DEATH rates for patients treated at East Lancashire hospitals, including the Royal Blackburn and Burnley General, remain higher than expected for the second year running.
Local patients’ spokesman Russ McLean said the new national NHS figures had made him “very concerned” and he was to quiz bosses about them.
The mortality ratios at five English NHS trusts, including East Lancashire Hospitals, have been “persistently high” from July 2010 to June 2012, according to the Health and Social Care Information Centre.
The Summary Hospital-level Mortality Indicator compares patients dying during or within 30 days of hospital treatment with the number expected to die, adjusted for factors such as deprivation.
East Lancashire Hospitals NHS Trust, 13 per cent above expectations, was the fifth worst in the country in the year to June 2012 — the same as in the 12 months to June 2011.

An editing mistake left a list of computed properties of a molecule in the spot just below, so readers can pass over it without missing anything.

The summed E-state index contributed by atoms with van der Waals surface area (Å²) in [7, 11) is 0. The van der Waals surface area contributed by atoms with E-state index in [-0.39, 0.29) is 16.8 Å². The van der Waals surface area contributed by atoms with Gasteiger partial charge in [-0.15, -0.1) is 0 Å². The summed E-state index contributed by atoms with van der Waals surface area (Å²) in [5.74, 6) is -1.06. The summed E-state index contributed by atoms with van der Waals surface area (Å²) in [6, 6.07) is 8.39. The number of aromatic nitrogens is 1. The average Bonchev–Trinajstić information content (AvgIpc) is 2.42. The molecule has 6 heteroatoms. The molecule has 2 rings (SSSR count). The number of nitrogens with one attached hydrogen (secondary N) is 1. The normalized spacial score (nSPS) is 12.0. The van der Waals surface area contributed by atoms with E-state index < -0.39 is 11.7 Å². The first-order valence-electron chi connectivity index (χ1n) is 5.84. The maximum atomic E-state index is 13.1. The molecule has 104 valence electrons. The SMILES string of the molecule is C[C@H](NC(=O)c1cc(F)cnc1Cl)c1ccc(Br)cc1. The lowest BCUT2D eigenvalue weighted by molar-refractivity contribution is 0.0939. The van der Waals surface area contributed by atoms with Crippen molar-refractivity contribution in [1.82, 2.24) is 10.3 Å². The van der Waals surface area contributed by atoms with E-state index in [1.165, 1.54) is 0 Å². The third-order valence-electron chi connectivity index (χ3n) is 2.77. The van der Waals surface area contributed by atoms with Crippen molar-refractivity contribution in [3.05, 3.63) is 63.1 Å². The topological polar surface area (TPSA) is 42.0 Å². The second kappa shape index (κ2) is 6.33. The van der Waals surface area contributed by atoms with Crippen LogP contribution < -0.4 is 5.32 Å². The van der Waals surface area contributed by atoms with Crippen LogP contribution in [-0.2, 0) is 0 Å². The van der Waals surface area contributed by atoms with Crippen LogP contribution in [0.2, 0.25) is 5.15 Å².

Medical director Rineke Schram said: “The population of East Lancashire has some of the poorest health and deprivation indices in the country. The Trust agrees that the indicator should be used as a warning signal rather than a judgement.
“Clinicians at the trust systematically review mortality data from all causes.
“This includes reviewing every patient’s death to see if anything could have been done differently, and looking at trends and patterns in disease categories to see if different treatments or methods of management should be introduced.”
Mr McLean, chair of Pennine Lancashire Patients Voices Group, said: “I am very concerned that this is the second year the trust’s figures are higher than expected and I shall be raising this issue with the trust.”
Health Secretary Jeremy Hunt said the figures were an early warning sign and trusts should investigate and act.
Ian Woolley, who for 20 years chaired the Blackburn, Hyndburn and Ribble Valley Hospitals Trust, said: “These figures are an early warning signal. I am confident that clinicians will investigate them and take the appropriate actions.”
Royal College of Nursing North-West Director Steve Flanagan said: “The Health Secretary has asked the trust to examine these figures carefully and we look forward to receiving an assurance they are providing safe, high-quality care”.